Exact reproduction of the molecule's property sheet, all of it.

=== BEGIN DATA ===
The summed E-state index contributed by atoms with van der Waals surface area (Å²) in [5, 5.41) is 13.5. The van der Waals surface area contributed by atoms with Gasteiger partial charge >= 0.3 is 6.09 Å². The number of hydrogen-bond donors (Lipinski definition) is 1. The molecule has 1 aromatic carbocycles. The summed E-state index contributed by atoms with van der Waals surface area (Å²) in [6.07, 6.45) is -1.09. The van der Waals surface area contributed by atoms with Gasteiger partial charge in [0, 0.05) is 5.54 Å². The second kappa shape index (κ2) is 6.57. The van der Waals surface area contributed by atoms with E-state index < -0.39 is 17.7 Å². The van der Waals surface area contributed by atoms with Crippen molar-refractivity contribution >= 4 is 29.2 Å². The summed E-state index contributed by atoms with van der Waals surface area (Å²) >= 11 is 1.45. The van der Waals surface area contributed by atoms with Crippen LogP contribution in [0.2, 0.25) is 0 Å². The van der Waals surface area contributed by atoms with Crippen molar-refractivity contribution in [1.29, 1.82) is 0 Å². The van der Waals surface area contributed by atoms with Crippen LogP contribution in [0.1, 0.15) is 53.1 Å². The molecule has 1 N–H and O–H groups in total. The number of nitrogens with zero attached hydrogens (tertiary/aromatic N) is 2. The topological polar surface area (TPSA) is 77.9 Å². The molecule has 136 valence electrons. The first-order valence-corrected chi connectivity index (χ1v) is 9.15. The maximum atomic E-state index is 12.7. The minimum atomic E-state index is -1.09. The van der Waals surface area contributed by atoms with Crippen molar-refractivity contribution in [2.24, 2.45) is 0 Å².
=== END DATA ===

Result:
The summed E-state index contributed by atoms with van der Waals surface area (Å²) in [5, 5.41) is 13.5. The van der Waals surface area contributed by atoms with Gasteiger partial charge >= 0.3 is 6.09 Å². The number of hydrogen-bond donors (Lipinski definition) is 1. The molecule has 1 aromatic carbocycles. The summed E-state index contributed by atoms with van der Waals surface area (Å²) in [6.07, 6.45) is -1.09. The van der Waals surface area contributed by atoms with Gasteiger partial charge in [0, 0.05) is 5.54 Å². The second kappa shape index (κ2) is 6.57. The van der Waals surface area contributed by atoms with E-state index < -0.39 is 17.7 Å². The van der Waals surface area contributed by atoms with Crippen molar-refractivity contribution >= 4 is 29.2 Å². The summed E-state index contributed by atoms with van der Waals surface area (Å²) >= 11 is 1.45. The van der Waals surface area contributed by atoms with Crippen LogP contribution in [0.2, 0.25) is 0 Å². The van der Waals surface area contributed by atoms with Crippen molar-refractivity contribution in [1.29, 1.82) is 0 Å². The van der Waals surface area contributed by atoms with Crippen LogP contribution in [0.1, 0.15) is 53.1 Å². The molecule has 1 N–H and O–H groups in total. The number of nitrogens with zero attached hydrogens (tertiary/aromatic N) is 2. The topological polar surface area (TPSA) is 77.9 Å². The molecule has 136 valence electrons. The first-order valence-corrected chi connectivity index (χ1v) is 9.15. The maximum atomic E-state index is 12.7. The minimum atomic E-state index is -1.09. The van der Waals surface area contributed by atoms with Crippen molar-refractivity contribution in [2.24, 2.45) is 0 Å².